Now, here is how the excise tax helps fight that. Going back to the example of the high-paid executive for Goldman Sachs, in the first year of the excise tax going into effect, her incentives, and the company’s incentives, point towards her health benefits dropping to $27,500, and her salary increasing to $472,500 to pick up the slack. Over time, this tax begins to affect more and more people, and, thus, squeezes more and more overconsumption out of the system.

The final way in which this bill will reduce costs is to create a competitive market for insurance. Currently, the vast majority health insurance markets would be considered to be in violation of anti-trust laws if the insurance industry didn’t have an anti-trust exemption. This will change that. Essentially, when you’re purchasing insurance, you will be able to go onto a website similar to (product placement, yay) in which all insurance plans in your state are compared side-to-side, with reviews, ratings, benefits, etc. Imagine if you called every car dealer within a 50 mile radius and said “I am going to buy a car, and I am calling every car dealer in a 50 mile radius. Whoever makes me the best offer will make the sale.” It would be pretty hard for a car salesman to gouge you on the price, huh? Similarly, by listing all plans next to each other in a competitive market with community rating, insurance companies won’t be able to jack up prices or reduce benefits without you, the customer, being able to switch plans. By 2019, 8 million people will have switched from their current plan to purchasing health insurance on the exchanges, and an additional 16 million people who were uninsured will have purchased health insurance on the exchange. By giving the consumer power, costs will be controlled, and insurance companies will have to compete in the good old fashioned way; by offering a better deal than their competitors.

The last question people typically ask is how we are going to pay for this. The costs per year, once the plan is in place, will be about $160 billion per year, or about 1% of our economy. The tax on Cadillac plans, a small payroll surtax on the wealthy, and certain fees to be payed by insurance companies, drug companies, and hospitals, will yield about $70 billion per year (though this number will increase substantially after about 10 years). Targeted cuts in Medicare waste and fraud, as well as some of the aforementioned cost controls, should save about $100 billion per year, though this number will also increase over time. Over the first ten years, this bill will yield a surplus of about $138 billion dollars (a relatively small amount, over ten years, but a surplus nonetheless). Over 20 years, this bill will reduce deficits by over one trillion dollars, though many economists believe the number will likely be even larger than this. This bill on its own will not prevent a sovereign debt crisis, barring further action, but it will be the most fiscally responsible bill that congress has passed since the Clinton budget of 1993.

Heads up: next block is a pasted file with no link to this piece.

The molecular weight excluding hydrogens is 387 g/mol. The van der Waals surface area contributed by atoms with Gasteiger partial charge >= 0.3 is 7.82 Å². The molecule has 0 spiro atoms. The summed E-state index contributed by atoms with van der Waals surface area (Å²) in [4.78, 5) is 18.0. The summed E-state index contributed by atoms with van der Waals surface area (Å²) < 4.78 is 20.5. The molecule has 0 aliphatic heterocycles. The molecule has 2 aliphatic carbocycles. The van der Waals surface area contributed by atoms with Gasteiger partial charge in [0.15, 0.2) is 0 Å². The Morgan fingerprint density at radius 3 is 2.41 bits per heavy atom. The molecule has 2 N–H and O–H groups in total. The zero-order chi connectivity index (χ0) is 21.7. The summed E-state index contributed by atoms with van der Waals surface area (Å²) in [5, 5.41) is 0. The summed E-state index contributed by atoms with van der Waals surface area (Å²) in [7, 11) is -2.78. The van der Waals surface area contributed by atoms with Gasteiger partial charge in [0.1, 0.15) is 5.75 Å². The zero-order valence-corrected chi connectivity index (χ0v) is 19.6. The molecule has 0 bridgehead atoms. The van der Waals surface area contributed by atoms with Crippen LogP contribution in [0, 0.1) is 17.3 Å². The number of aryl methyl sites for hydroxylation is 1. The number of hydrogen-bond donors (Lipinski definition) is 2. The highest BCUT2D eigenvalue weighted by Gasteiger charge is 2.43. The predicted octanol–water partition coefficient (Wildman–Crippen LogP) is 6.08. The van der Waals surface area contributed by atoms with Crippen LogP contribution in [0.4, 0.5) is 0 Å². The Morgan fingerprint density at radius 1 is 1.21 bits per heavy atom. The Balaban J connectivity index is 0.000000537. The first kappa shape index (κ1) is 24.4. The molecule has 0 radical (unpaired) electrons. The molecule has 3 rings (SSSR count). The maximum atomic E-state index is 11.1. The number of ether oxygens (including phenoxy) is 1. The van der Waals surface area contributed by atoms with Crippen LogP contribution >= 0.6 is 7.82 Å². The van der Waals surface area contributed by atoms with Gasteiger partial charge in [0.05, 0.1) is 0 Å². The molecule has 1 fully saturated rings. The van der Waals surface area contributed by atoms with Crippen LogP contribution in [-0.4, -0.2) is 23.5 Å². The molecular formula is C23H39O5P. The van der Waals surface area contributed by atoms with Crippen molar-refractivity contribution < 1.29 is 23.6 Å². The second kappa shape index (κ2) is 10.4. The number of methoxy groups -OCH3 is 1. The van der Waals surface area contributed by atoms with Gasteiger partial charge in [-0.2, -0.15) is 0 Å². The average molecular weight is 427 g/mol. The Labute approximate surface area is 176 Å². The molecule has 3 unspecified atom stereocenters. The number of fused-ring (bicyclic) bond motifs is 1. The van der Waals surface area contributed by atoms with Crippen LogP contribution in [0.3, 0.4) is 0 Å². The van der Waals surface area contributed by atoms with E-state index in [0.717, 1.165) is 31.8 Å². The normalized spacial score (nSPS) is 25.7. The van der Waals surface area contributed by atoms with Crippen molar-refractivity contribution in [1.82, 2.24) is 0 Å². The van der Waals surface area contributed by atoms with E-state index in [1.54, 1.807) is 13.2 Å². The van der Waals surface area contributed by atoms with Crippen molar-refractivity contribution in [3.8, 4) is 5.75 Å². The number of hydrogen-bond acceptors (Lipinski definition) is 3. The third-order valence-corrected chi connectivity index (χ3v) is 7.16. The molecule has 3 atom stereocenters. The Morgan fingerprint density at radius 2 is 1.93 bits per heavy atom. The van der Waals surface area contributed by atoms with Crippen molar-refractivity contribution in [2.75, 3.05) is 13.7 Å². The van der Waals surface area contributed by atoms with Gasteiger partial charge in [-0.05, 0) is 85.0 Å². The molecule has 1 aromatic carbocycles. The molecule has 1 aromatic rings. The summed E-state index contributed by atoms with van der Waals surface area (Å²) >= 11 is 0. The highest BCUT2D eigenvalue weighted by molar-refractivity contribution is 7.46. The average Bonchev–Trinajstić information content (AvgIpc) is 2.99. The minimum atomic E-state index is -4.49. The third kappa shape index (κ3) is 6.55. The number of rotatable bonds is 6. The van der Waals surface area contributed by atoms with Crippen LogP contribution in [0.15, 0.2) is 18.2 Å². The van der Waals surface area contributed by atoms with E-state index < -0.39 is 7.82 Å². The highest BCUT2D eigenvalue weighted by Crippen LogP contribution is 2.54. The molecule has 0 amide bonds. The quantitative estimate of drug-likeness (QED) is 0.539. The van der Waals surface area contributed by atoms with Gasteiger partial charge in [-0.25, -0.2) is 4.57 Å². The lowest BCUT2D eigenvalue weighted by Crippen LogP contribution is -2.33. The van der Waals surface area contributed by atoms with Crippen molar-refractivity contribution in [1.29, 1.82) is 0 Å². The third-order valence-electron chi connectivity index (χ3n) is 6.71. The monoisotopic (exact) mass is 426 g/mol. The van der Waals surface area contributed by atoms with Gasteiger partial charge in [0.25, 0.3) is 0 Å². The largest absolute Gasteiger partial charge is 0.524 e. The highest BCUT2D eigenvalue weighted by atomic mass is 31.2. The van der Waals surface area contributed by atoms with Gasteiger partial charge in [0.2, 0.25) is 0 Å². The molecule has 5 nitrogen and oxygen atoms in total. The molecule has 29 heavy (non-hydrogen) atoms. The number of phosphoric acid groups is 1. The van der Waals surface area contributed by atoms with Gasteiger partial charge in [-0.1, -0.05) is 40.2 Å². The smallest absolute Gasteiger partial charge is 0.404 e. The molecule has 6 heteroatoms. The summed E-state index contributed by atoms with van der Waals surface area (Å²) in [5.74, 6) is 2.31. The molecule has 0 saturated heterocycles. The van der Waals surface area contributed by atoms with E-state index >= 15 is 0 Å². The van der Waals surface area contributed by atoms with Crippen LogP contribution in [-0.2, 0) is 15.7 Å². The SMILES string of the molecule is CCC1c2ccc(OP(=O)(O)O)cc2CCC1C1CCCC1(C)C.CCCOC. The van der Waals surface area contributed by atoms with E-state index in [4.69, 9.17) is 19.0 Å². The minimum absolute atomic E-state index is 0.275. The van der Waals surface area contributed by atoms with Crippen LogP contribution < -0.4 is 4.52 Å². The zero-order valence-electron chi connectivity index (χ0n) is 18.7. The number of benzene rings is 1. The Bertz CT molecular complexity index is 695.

At the end of the day, though hundreds of billions of dollars, tens of millions of insured people, and tens of thousands of saved lives will all be nice perks, I think that Carla has the best sales pitch for what may prove to be the crowning social achievement of our generation: “For the first time in our country’s history, if you’re sick, no matter who you are, you can see a fucking doctor.”

Mac Zilber is Carla Zilber-Smith's son. He is studying American Politics and Comparative Politics at the University of California at San Diego, and is the Director of Policy for the UCSD Student Government. He is a huge nerd. The kind who you would probably push into a locker if he wasn't six feet tall, funny, and good-looking. And yes, he wrote this blurb, and is just talking about himself in the third person. Feel free to ask him any further questions, as he is willing to talk ad nauseum about policy, and he figures he probably has at least one unclear sentence, given that this blog is ten pages long and wasn't really edited.

Sunday, March 21, 2010


A Night of Gratitude - A Special Evening With Carla Zilbersmith

Tuesday, March 23, 2010
Time:6:30pm - 8:30pm
Novato Seventh-day Adventist Church
495 San Marin Drive
Novato, CA

Carla (the star of Leave Them Laughing, directed by John Zaritsky) will be giving an extremely rare lecture about her life and how she learned to appreciate the beauty of every moment despite being diagnosed with a fatal illness, ALS (Lou Gehrig's Disease). Carla has truly learned how to embrace every succulent moment and she'll show you why you should too.

Come for inspiration. Leave changed.

To reserve tickets or for more info,
or call 415-497-2313
$15 donation requested

For more than fifteen years, Carla Zilbersmith wrote and presented an amazing array of musical and theatrical scores, scripts, one-woman plays, and songs. Carla and her band the SubUrbans were Lilith Fair finalists, she was the founding member of We’re Redheads, a women’s sketch comedy troupe, and Lighten Up John, a musical improv group, as well as serving as the Artistic Director of the College of Marin Drama Department before ALS rendered her unable to perform, sing, or teach.